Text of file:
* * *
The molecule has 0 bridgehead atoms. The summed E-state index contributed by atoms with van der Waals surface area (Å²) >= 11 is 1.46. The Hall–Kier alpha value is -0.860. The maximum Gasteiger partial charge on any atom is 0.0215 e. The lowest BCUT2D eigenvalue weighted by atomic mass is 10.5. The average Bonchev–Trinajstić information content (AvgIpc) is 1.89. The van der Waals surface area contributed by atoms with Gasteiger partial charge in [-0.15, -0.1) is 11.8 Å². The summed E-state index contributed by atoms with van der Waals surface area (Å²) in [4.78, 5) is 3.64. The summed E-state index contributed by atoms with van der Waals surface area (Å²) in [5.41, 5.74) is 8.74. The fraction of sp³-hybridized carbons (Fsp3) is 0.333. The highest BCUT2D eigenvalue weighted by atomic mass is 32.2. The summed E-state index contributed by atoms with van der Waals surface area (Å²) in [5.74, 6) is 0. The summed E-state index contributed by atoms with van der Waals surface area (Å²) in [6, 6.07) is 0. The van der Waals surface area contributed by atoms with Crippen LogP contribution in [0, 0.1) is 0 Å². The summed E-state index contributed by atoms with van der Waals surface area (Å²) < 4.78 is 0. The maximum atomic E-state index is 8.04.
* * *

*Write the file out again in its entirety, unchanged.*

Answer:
The molecule has 0 bridgehead atoms. The summed E-state index contributed by atoms with van der Waals surface area (Å²) >= 11 is 1.46. The Hall–Kier alpha value is -0.860. The maximum Gasteiger partial charge on any atom is 0.0215 e. The lowest BCUT2D eigenvalue weighted by atomic mass is 10.5. The average Bonchev–Trinajstić information content (AvgIpc) is 1.89. The van der Waals surface area contributed by atoms with Gasteiger partial charge in [-0.15, -0.1) is 11.8 Å². The summed E-state index contributed by atoms with van der Waals surface area (Å²) in [4.78, 5) is 3.64. The summed E-state index contributed by atoms with van der Waals surface area (Å²) in [5.41, 5.74) is 8.74. The fraction of sp³-hybridized carbons (Fsp3) is 0.333. The highest BCUT2D eigenvalue weighted by atomic mass is 32.2. The summed E-state index contributed by atoms with van der Waals surface area (Å²) in [5.74, 6) is 0. The summed E-state index contributed by atoms with van der Waals surface area (Å²) in [6, 6.07) is 0. The van der Waals surface area contributed by atoms with Crippen LogP contribution in [0, 0.1) is 0 Å². The summed E-state index contributed by atoms with van der Waals surface area (Å²) < 4.78 is 0. The maximum atomic E-state index is 8.04.